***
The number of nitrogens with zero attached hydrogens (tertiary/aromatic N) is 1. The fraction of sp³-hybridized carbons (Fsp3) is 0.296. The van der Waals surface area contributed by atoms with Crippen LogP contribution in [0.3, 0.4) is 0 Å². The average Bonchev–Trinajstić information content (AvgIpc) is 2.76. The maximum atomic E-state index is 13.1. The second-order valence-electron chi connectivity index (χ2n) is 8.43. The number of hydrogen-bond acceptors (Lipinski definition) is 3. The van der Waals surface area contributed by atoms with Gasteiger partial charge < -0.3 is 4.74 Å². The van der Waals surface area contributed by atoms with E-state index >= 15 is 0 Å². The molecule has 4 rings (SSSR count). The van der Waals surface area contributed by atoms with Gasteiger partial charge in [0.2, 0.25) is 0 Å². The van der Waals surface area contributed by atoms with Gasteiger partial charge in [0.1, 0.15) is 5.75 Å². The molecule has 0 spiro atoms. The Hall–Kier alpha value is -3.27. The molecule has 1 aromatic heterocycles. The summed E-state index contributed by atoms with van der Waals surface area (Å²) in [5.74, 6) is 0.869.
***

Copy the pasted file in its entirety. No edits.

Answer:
The number of nitrogens with zero attached hydrogens (tertiary/aromatic N) is 1. The fraction of sp³-hybridized carbons (Fsp3) is 0.296. The van der Waals surface area contributed by atoms with Crippen LogP contribution in [0.3, 0.4) is 0 Å². The average Bonchev–Trinajstić information content (AvgIpc) is 2.76. The maximum atomic E-state index is 13.1. The second-order valence-electron chi connectivity index (χ2n) is 8.43. The number of hydrogen-bond acceptors (Lipinski definition) is 3. The van der Waals surface area contributed by atoms with Gasteiger partial charge < -0.3 is 4.74 Å². The van der Waals surface area contributed by atoms with E-state index >= 15 is 0 Å². The molecule has 4 rings (SSSR count). The van der Waals surface area contributed by atoms with Gasteiger partial charge in [0.2, 0.25) is 0 Å². The van der Waals surface area contributed by atoms with Gasteiger partial charge in [0.1, 0.15) is 5.75 Å². The molecule has 0 spiro atoms. The Hall–Kier alpha value is -3.27. The molecule has 1 aromatic heterocycles. The summed E-state index contributed by atoms with van der Waals surface area (Å²) in [5.74, 6) is 0.869.